The Little Tugboat: My Father’s Call to Ministry

I am delighted to feature this memoir penned by my mother, Joy Palma, in honor of her late father, Joseph Rubbo. Grandpa Rubbo (1920-1998) pastored Bayside Church in Queens, New York for thirty-two years. He served for a number of years as the Eastern District Overseer of the Christian Church of North America (with more than twenty churches under his charge) and as the secretary of La voce della speranza (The Voice of Hope) radio program. On this day, August 13, 2020, we join in the centennial celebration of his birth, relishing the life and memory of a dedicated husband, father (and grandfather), and servant of God.


My dad never intended to become a pastor. He wanted to be a lawyer, but as the eldest son of immigrant parents he was expected to learn a trade in high school and begin helping to support his family, so that is just what he did. He trained to be a printer and by graduation was apprenticed as an offset printer, which at the time (long before the advent of computers) was considered to be an art form. He eventually earned the position of foreman with Robertson Printing on 44th Street in NYC where his expertise in color analysis was highly valued. He loved his work. But he loved something else far more.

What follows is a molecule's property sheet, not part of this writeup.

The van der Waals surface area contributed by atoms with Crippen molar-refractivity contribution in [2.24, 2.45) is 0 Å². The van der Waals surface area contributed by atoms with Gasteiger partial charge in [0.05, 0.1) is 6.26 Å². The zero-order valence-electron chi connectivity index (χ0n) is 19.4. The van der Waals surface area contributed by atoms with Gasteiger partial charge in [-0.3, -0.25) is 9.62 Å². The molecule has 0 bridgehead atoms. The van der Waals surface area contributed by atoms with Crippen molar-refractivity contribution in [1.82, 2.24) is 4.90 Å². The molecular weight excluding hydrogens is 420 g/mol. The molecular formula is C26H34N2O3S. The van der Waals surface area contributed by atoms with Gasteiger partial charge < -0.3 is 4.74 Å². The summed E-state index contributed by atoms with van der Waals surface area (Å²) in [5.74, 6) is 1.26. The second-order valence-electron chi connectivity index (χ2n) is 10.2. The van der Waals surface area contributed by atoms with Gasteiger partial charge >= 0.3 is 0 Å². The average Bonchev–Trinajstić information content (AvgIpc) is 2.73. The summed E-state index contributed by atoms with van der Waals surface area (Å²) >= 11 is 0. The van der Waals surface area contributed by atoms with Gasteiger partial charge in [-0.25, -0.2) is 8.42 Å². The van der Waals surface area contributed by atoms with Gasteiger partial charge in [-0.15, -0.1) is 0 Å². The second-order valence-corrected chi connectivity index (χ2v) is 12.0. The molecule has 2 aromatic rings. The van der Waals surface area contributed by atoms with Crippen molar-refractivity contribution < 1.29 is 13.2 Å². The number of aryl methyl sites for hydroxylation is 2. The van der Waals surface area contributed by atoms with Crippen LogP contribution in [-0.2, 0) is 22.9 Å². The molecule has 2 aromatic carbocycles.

He had a passion for Christ and His Kingdom, and youth work especially captivated his attention. It was the 1940s and the concept of youth-focused ministry was just coming of age. His work began at the Herkimer Street Church in Brooklyn, which he had attended since childhood, but it quickly evolved into district-wide endeavors through Christian Standard Bearers, a city wide youth organization. His enthusiasm was contagious! He thrived in promoting youth rallies and programs and in teaching Bible classes. He soon discovered that his trade was a great asset to his ministry. It was not uncommon to hear, late into the night, the whir of his foot-pedaled printing press (housed in a backroom of the church), printing out promotional posters, songbooks, study guides, and certificates of achievement. He loved organizing elaborate Christmas programs and special events to further motivate youth involvement. Eager for in-depth study of the Word, he enrolled in evening classes at Shelton Bible Institute and earned a ministry certificate in 1953.